Risk
7/24/2008
03:04 PM
Connect Directly
Google+
LinkedIn
Twitter
RSS
E-Mail
50%
50%

'Spam King' Escapes From Prison

Eddie Davidson remains at large after walking away from the Colorado prison where he was serving time for his role in spam scams.

Less than two months into his 21-month prison sentence, convicted spammer Edward "Eddie" Davidson, 35, decided he'd had enough and, according to the U.S. Attorney's Office in Colorado, "walked away" from the minimum-security prison in Florence, Colo., where he was being held.

Davidson forced his visiting wife to help him escape, the Rocky Mountain News reported. After returning to his wife's home in Lakewood, Colo., for a change of clothes, he was last seen leaving in her 2006 silver Toyota Sequoia.

Davidson, referred to by the U.S. Attorney's Office in Colorado as "the spam king," was sentenced on April 28 and ordered to pay $714,139 to the IRS as restitution for his role in a penny stock scam. He was ordered to report to prison on May 27.

Between July 5, 2002, and April 15, 2007, Davidson, under the name Power Promoters, provided spamming services to other businesses from his Colorado home. With the assistance of subcontracted spammers, he sent spam on behalf of some 19 companies.

Davidson is reportedly still at large and being sought by the U.S. Marshal Service, the FBI, the IRS, and the Rocky Mountain Safe Streets Task Force.

Neither the U.S. Marshal's office in Denver nor the Lakewood police returned calls for comment.

A spokesperson at the FBI's Denver field office said she didn't have any further information as to Davidson's whereabouts.

More spammers appear to be going to prison than leaving it however.

Robert Alan Soloway, 29 -- also referred to by federal authorities as a "spam king" -- was sentenced on Tuesday to 47 months in prison for spamming. And on July 15, AOL spammer Adam Vitale, 28, was sentenced to 30 months in prison.

That same day, Bruce Parker and Lisa Kimsey, accused by the Federal Trade Commission of sending bogus weight-loss supplement spam through their company, Spear Systems, agreed to settle the charges against them and pay back $29,000 in ill-gotten gains.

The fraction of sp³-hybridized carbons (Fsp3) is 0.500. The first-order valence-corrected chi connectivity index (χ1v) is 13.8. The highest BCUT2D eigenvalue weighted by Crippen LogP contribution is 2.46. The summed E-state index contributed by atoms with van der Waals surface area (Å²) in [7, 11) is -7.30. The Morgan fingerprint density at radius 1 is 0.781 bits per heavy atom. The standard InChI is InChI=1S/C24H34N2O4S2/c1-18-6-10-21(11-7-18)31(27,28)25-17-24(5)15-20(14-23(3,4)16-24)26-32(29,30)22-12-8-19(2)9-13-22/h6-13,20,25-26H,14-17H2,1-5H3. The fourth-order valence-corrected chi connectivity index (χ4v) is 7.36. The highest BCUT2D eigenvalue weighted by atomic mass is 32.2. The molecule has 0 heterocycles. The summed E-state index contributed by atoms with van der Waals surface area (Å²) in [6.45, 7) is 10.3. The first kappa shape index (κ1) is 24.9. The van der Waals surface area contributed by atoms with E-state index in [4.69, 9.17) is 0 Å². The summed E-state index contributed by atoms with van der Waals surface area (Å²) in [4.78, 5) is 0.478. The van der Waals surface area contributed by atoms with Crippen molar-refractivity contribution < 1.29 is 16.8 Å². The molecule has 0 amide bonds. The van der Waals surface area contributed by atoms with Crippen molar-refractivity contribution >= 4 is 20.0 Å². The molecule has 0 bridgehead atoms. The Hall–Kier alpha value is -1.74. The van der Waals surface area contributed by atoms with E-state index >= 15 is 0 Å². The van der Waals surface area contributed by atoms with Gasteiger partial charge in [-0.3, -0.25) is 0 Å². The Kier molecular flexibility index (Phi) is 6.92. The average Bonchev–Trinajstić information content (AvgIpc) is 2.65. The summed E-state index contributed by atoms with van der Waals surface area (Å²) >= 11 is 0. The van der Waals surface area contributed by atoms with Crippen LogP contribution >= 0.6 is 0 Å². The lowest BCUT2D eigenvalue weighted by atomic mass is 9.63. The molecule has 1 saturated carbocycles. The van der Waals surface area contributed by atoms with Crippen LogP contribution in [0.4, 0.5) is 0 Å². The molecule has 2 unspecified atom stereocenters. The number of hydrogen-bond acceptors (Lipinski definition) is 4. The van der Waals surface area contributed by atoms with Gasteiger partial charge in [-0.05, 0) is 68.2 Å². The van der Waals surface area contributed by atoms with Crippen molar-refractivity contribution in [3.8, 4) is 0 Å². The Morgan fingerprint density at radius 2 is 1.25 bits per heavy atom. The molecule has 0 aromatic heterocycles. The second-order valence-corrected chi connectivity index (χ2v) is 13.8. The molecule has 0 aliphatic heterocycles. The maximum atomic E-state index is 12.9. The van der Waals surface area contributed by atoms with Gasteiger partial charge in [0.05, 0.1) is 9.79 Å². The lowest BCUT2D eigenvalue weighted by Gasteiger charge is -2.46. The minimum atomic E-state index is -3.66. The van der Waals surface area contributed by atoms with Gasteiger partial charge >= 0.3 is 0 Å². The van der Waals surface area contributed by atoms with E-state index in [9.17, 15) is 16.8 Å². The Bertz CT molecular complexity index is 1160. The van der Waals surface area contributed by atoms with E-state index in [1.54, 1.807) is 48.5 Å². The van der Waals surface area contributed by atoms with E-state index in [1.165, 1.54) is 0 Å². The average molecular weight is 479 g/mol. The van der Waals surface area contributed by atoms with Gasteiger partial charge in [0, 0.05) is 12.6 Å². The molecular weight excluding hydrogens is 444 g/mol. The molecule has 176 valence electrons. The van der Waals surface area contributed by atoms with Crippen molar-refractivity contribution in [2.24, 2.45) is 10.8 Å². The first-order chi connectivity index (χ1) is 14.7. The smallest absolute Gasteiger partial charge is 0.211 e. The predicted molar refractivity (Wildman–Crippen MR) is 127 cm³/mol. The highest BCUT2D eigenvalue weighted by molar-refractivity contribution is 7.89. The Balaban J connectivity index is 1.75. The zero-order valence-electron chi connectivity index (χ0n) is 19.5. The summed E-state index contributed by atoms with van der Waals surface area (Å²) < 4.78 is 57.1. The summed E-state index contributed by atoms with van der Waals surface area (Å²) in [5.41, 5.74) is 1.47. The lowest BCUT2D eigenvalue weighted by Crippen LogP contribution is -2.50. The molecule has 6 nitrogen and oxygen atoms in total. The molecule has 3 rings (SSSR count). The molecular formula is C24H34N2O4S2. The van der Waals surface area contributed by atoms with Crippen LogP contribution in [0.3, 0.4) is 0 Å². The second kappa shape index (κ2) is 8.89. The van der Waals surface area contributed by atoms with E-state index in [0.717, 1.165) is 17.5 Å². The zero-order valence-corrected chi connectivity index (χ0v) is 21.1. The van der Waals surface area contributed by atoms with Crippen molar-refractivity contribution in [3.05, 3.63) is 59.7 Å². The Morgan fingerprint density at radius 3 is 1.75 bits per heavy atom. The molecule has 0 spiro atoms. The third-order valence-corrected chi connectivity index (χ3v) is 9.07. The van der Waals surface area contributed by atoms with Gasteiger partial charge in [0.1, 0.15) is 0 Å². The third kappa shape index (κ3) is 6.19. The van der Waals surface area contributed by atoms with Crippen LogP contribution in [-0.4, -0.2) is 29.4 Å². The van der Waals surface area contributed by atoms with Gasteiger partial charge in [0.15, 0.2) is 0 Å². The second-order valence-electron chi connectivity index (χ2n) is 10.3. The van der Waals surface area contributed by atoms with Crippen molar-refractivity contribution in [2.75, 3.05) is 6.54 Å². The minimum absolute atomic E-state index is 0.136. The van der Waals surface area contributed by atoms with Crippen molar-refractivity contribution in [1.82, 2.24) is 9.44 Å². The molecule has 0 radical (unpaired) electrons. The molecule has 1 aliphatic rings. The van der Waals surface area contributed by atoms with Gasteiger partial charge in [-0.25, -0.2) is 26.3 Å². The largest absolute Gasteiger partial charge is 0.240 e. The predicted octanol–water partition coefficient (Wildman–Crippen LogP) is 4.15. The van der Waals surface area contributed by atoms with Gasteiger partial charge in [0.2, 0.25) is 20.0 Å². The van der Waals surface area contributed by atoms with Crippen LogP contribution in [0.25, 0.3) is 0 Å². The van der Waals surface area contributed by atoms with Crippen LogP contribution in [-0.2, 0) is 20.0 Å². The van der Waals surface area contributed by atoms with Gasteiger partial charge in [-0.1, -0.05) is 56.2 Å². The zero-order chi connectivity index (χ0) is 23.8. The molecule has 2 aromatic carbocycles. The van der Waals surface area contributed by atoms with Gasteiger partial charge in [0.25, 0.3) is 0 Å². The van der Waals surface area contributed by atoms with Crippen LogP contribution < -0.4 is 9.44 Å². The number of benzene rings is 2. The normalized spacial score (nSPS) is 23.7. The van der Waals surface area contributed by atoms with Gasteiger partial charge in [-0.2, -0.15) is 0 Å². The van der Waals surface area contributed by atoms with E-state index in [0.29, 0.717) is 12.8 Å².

In December 2007, another infamous "spam king," Alan Ralsky, was indicted in Michigan, along with 10 others, for spamming.

Comment  | 
Print  | 
More Insights
Comments
Newest First  |  Oldest First  |  Threaded View
Register for Dark Reading Newsletters
White Papers
Video
Cartoon
Current Issue
Five Emerging Security Threats - And What You Can Learn From Them
At Black Hat USA, researchers unveiled some nasty vulnerabilities. Is your organization ready?
Flash Poll
Slideshows
Twitter Feed
Dark Reading - Bug Report
Bug Report
Enterprise Vulnerabilities
From DHS/US-CERT's National Vulnerability Database
CVE-2013-7445
Published: 2015-10-15
The Direct Rendering Manager (DRM) subsystem in the Linux kernel through 4.x mishandles requests for Graphics Execution Manager (GEM) objects, which allows context-dependent attackers to cause a denial of service (memory consumption) via an application that processes graphics data, as demonstrated b...

CVE-2015-4948
Published: 2015-10-15
netstat in IBM AIX 5.3, 6.1, and 7.1 and VIOS 2.2.x, when a fibre channel adapter is used, allows local users to gain privileges via unspecified vectors.

CVE-2015-5660
Published: 2015-10-15
Cross-site request forgery (CSRF) vulnerability in eXtplorer before 2.1.8 allows remote attackers to hijack the authentication of arbitrary users for requests that execute PHP code.

CVE-2015-6003
Published: 2015-10-15
Directory traversal vulnerability in QNAP QTS before 4.1.4 build 0910 and 4.2.x before 4.2.0 RC2 build 0910, when AFP is enabled, allows remote attackers to read or write to arbitrary files by leveraging access to an OS X (1) user or (2) guest account.

CVE-2015-6333
Published: 2015-10-15
Cisco Application Policy Infrastructure Controller (APIC) 1.1j allows local users to gain privileges via vectors involving addition of an SSH key, aka Bug ID CSCuw46076.

Dark Reading Radio
Archived Dark Reading Radio
Join Dark Reading community editor Marilyn Cohodas and her guest, David Shearer, (ISC)2 Chief Executive Officer, as they discuss issues that keep IT security professionals up at night, including results from the recent 2016 Black Hat Attendee Survey.